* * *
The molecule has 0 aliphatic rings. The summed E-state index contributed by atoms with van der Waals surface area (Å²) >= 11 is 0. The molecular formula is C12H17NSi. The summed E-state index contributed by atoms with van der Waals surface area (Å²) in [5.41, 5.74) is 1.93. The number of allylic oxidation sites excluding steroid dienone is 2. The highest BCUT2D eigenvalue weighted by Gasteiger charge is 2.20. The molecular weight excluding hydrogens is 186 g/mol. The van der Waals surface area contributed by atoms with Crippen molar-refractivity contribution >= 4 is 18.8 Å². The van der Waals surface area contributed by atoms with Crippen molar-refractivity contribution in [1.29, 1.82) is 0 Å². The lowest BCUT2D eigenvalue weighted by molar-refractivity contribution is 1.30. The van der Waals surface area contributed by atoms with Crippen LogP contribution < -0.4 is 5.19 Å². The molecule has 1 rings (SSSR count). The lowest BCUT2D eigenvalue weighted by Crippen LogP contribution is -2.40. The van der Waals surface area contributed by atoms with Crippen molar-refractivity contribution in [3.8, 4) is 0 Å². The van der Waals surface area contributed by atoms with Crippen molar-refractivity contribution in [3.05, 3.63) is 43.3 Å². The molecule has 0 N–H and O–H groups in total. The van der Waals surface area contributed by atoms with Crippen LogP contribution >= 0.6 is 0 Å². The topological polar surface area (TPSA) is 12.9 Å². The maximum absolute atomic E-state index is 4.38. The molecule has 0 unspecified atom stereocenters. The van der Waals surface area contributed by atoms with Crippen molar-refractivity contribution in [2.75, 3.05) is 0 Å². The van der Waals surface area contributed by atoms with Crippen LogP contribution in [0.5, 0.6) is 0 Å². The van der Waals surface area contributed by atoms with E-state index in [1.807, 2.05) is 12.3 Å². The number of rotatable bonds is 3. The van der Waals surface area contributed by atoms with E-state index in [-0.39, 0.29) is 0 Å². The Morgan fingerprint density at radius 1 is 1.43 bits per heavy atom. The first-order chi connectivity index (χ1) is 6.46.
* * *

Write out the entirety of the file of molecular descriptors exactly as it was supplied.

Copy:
The molecule has 0 aliphatic rings. The summed E-state index contributed by atoms with van der Waals surface area (Å²) >= 11 is 0. The molecular formula is C12H17NSi. The summed E-state index contributed by atoms with van der Waals surface area (Å²) in [5.41, 5.74) is 1.93. The number of allylic oxidation sites excluding steroid dienone is 2. The highest BCUT2D eigenvalue weighted by Gasteiger charge is 2.20. The molecular weight excluding hydrogens is 186 g/mol. The van der Waals surface area contributed by atoms with Crippen molar-refractivity contribution >= 4 is 18.8 Å². The van der Waals surface area contributed by atoms with Crippen molar-refractivity contribution in [1.29, 1.82) is 0 Å². The lowest BCUT2D eigenvalue weighted by molar-refractivity contribution is 1.30. The van der Waals surface area contributed by atoms with Crippen LogP contribution < -0.4 is 5.19 Å². The molecule has 1 rings (SSSR count). The lowest BCUT2D eigenvalue weighted by Crippen LogP contribution is -2.40. The van der Waals surface area contributed by atoms with Crippen molar-refractivity contribution in [3.8, 4) is 0 Å². The van der Waals surface area contributed by atoms with Crippen molar-refractivity contribution in [3.05, 3.63) is 43.3 Å². The molecule has 0 N–H and O–H groups in total. The van der Waals surface area contributed by atoms with Crippen LogP contribution >= 0.6 is 0 Å². The topological polar surface area (TPSA) is 12.9 Å². The maximum absolute atomic E-state index is 4.38. The molecule has 0 unspecified atom stereocenters. The van der Waals surface area contributed by atoms with Crippen molar-refractivity contribution in [2.75, 3.05) is 0 Å². The van der Waals surface area contributed by atoms with Crippen LogP contribution in [0.5, 0.6) is 0 Å². The van der Waals surface area contributed by atoms with E-state index in [1.807, 2.05) is 12.3 Å². The number of rotatable bonds is 3. The van der Waals surface area contributed by atoms with E-state index in [-0.39, 0.29) is 0 Å². The Morgan fingerprint density at radius 1 is 1.43 bits per heavy atom. The first-order chi connectivity index (χ1) is 6.46.